Academic Career: UG Instructor: Su George (wsg3)
Full details for CHIN 2209 : Intermediate Chinese Reading and Writing for Students of Chinese Heritage I
CHIN 3301 High Intermediate Mandarin I

Continuing instruction in spoken and written Chinese Mandarin via authentic multimedia materials. 

Academic Career: UG Instructor: Yufen Mehta (yl43)
Full details for CHIN 3301 : High Intermediate Mandarin I
CHIN 3309 Business Chinese in Global Context I

First part of a two-semester sequence for those who studied Mandarin to advanced level. Will cover first five chapters of the textbook, developed surrounding five real cases. These are multinational companies, successfully operated in China by adapting their strategies to special needs of the Chinese market. By reading, discussing, and performing communicative tasks related to those cases, students will learn how to use Chinese as a "carrier of culture," acquiring a better understanding of China in economic and cultural terms. To expand students' knowledge on various business-related issues, in addition to business case analysis, relevant finance, consulting, and accounting knowledge will also be introduced. Highlights are: 1) finance and accounting terms and concepts selected from companies' annual reports, 2) exploration of the Chinese banking system and its unique features, 3) Western capital markets and its impact on the Chinese financial market, 4) the professional power point design and presentation skills frequently used by investment banks and consulting companies. Class will be in Chinese.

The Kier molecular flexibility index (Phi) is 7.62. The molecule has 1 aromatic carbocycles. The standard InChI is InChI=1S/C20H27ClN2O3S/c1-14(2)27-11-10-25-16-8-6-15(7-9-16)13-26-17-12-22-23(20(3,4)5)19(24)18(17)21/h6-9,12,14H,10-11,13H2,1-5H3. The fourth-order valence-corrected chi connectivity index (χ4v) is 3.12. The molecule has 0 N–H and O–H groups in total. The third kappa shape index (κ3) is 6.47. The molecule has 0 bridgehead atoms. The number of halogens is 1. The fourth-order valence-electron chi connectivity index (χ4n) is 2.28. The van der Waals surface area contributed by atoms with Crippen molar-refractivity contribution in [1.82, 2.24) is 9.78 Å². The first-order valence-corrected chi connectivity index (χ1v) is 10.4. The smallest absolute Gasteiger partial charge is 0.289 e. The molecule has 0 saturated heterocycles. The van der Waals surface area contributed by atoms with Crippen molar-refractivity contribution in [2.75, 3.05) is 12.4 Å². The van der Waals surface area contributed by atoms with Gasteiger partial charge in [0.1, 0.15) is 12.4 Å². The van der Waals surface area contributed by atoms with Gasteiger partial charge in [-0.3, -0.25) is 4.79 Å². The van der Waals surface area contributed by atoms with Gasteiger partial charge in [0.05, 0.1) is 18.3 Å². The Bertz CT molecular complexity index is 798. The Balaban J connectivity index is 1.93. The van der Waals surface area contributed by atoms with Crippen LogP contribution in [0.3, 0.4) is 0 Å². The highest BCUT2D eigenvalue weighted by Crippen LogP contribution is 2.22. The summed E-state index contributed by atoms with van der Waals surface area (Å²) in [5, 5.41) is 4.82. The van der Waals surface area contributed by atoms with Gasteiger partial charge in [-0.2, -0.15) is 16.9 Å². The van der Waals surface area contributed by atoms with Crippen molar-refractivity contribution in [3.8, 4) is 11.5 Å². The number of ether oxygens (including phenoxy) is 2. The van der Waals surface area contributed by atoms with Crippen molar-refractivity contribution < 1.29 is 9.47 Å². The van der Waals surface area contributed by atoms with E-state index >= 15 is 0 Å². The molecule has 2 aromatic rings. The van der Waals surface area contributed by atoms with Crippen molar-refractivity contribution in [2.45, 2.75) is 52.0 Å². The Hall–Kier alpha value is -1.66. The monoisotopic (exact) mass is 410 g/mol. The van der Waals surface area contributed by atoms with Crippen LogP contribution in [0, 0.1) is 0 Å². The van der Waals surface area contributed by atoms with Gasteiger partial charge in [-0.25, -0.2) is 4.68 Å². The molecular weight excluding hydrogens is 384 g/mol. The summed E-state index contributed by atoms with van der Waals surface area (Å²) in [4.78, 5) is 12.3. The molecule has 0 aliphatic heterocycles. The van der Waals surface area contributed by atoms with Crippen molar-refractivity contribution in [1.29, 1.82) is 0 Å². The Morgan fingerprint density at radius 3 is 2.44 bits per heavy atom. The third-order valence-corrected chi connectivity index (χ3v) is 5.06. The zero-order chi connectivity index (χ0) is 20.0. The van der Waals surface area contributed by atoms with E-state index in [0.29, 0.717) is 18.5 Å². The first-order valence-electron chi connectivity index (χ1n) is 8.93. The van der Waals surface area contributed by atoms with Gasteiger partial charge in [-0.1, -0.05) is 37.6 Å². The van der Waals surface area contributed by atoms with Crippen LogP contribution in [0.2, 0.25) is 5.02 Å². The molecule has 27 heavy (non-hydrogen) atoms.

Distribution: (GLC-AS)
Academic Career: UG Instructor: Zhihong Chen (zc46)
Full details for CHIN 3309 : Business Chinese in Global Context I
CHIN 4406 Readings in Chinese History and Business Culture